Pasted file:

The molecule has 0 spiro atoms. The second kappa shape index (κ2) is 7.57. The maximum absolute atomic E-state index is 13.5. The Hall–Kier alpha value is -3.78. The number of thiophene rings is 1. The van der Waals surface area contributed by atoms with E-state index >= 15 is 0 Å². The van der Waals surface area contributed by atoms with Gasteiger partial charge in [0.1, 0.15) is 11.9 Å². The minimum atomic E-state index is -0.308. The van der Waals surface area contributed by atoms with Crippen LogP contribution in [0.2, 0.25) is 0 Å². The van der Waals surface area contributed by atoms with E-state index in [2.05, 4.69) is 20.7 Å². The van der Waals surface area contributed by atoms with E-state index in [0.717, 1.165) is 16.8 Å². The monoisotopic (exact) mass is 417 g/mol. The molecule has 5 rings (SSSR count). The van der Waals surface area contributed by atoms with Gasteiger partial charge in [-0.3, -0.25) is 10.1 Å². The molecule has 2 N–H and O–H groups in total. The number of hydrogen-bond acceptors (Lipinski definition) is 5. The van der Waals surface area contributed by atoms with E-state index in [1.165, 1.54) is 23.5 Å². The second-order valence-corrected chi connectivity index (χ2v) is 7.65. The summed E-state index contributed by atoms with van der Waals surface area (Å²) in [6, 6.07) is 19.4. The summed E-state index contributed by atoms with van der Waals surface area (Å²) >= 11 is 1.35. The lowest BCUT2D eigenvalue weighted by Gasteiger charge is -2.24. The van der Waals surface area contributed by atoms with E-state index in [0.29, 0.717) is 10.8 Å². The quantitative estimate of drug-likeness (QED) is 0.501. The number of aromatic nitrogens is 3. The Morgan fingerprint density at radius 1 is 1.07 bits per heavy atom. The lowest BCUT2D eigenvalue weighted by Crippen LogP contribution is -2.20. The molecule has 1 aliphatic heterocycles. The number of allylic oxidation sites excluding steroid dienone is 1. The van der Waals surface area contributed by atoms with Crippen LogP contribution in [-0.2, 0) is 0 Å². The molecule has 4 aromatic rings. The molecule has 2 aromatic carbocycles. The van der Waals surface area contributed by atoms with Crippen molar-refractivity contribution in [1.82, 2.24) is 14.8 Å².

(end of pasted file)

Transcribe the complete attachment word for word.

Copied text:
The molecule has 0 spiro atoms. The second kappa shape index (κ2) is 7.57. The maximum absolute atomic E-state index is 13.5. The Hall–Kier alpha value is -3.78. The number of thiophene rings is 1. The van der Waals surface area contributed by atoms with E-state index >= 15 is 0 Å². The van der Waals surface area contributed by atoms with Gasteiger partial charge in [0.1, 0.15) is 11.9 Å². The minimum atomic E-state index is -0.308. The van der Waals surface area contributed by atoms with Crippen LogP contribution in [0.2, 0.25) is 0 Å². The van der Waals surface area contributed by atoms with E-state index in [2.05, 4.69) is 20.7 Å². The van der Waals surface area contributed by atoms with E-state index in [0.717, 1.165) is 16.8 Å². The monoisotopic (exact) mass is 417 g/mol. The molecule has 5 rings (SSSR count). The van der Waals surface area contributed by atoms with Gasteiger partial charge in [-0.3, -0.25) is 10.1 Å². The molecule has 2 N–H and O–H groups in total. The number of hydrogen-bond acceptors (Lipinski definition) is 5. The van der Waals surface area contributed by atoms with E-state index in [1.165, 1.54) is 23.5 Å². The second-order valence-corrected chi connectivity index (χ2v) is 7.65. The summed E-state index contributed by atoms with van der Waals surface area (Å²) in [6, 6.07) is 19.4. The summed E-state index contributed by atoms with van der Waals surface area (Å²) >= 11 is 1.35. The lowest BCUT2D eigenvalue weighted by Gasteiger charge is -2.24. The van der Waals surface area contributed by atoms with E-state index in [0.29, 0.717) is 10.8 Å². The quantitative estimate of drug-likeness (QED) is 0.501. The number of aromatic nitrogens is 3. The Morgan fingerprint density at radius 1 is 1.07 bits per heavy atom. The lowest BCUT2D eigenvalue weighted by Crippen LogP contribution is -2.20. The molecule has 1 aliphatic heterocycles. The number of allylic oxidation sites excluding steroid dienone is 1. The van der Waals surface area contributed by atoms with Crippen LogP contribution in [-0.2, 0) is 0 Å². The molecule has 4 aromatic rings. The molecule has 2 aromatic carbocycles. The van der Waals surface area contributed by atoms with Crippen molar-refractivity contribution in [1.82, 2.24) is 14.8 Å².